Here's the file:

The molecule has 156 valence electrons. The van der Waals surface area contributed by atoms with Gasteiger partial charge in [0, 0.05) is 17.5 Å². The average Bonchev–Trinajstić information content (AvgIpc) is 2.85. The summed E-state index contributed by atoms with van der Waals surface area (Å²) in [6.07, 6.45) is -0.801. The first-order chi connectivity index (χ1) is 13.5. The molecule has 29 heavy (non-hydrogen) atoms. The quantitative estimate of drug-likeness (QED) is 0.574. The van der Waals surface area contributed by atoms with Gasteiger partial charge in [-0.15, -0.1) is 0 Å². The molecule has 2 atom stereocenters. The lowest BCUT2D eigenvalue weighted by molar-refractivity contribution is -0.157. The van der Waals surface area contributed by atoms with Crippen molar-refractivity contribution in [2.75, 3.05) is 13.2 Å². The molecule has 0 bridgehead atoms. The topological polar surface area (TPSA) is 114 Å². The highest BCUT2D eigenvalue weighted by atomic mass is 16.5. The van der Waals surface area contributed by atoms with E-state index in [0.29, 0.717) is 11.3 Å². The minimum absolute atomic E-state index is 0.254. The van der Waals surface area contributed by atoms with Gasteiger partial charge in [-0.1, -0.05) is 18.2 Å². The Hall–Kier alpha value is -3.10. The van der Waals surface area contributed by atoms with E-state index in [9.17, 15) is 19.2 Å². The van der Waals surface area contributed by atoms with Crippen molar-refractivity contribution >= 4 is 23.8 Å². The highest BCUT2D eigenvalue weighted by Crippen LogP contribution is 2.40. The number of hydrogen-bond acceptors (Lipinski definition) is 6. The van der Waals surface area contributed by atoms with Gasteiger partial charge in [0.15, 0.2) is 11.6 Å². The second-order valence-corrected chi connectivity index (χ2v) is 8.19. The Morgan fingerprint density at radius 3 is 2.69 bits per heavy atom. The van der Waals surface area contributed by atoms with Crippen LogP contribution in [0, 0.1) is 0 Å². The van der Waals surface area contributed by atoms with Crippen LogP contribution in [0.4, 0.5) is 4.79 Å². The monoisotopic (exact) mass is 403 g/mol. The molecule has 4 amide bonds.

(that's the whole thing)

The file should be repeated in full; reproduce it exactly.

The molecule has 156 valence electrons. The van der Waals surface area contributed by atoms with Gasteiger partial charge in [0, 0.05) is 17.5 Å². The average Bonchev–Trinajstić information content (AvgIpc) is 2.85. The summed E-state index contributed by atoms with van der Waals surface area (Å²) in [6.07, 6.45) is -0.801. The first-order chi connectivity index (χ1) is 13.5. The molecule has 29 heavy (non-hydrogen) atoms. The quantitative estimate of drug-likeness (QED) is 0.574. The van der Waals surface area contributed by atoms with Gasteiger partial charge in [-0.15, -0.1) is 0 Å². The molecule has 2 atom stereocenters. The lowest BCUT2D eigenvalue weighted by molar-refractivity contribution is -0.157. The van der Waals surface area contributed by atoms with Crippen molar-refractivity contribution in [2.75, 3.05) is 13.2 Å². The molecule has 0 bridgehead atoms. The topological polar surface area (TPSA) is 114 Å². The highest BCUT2D eigenvalue weighted by atomic mass is 16.5. The van der Waals surface area contributed by atoms with E-state index in [0.29, 0.717) is 11.3 Å². The minimum absolute atomic E-state index is 0.254. The van der Waals surface area contributed by atoms with Gasteiger partial charge in [-0.1, -0.05) is 18.2 Å². The Hall–Kier alpha value is -3.10. The van der Waals surface area contributed by atoms with E-state index in [9.17, 15) is 19.2 Å². The van der Waals surface area contributed by atoms with Crippen molar-refractivity contribution >= 4 is 23.8 Å². The highest BCUT2D eigenvalue weighted by Crippen LogP contribution is 2.40. The number of hydrogen-bond acceptors (Lipinski definition) is 6. The van der Waals surface area contributed by atoms with Gasteiger partial charge in [0.15, 0.2) is 11.6 Å². The second-order valence-corrected chi connectivity index (χ2v) is 8.19. The Morgan fingerprint density at radius 3 is 2.69 bits per heavy atom. The van der Waals surface area contributed by atoms with Crippen LogP contribution in [0, 0.1) is 0 Å². The van der Waals surface area contributed by atoms with Crippen LogP contribution in [0.4, 0.5) is 4.79 Å². The monoisotopic (exact) mass is 403 g/mol. The molecule has 4 amide bonds.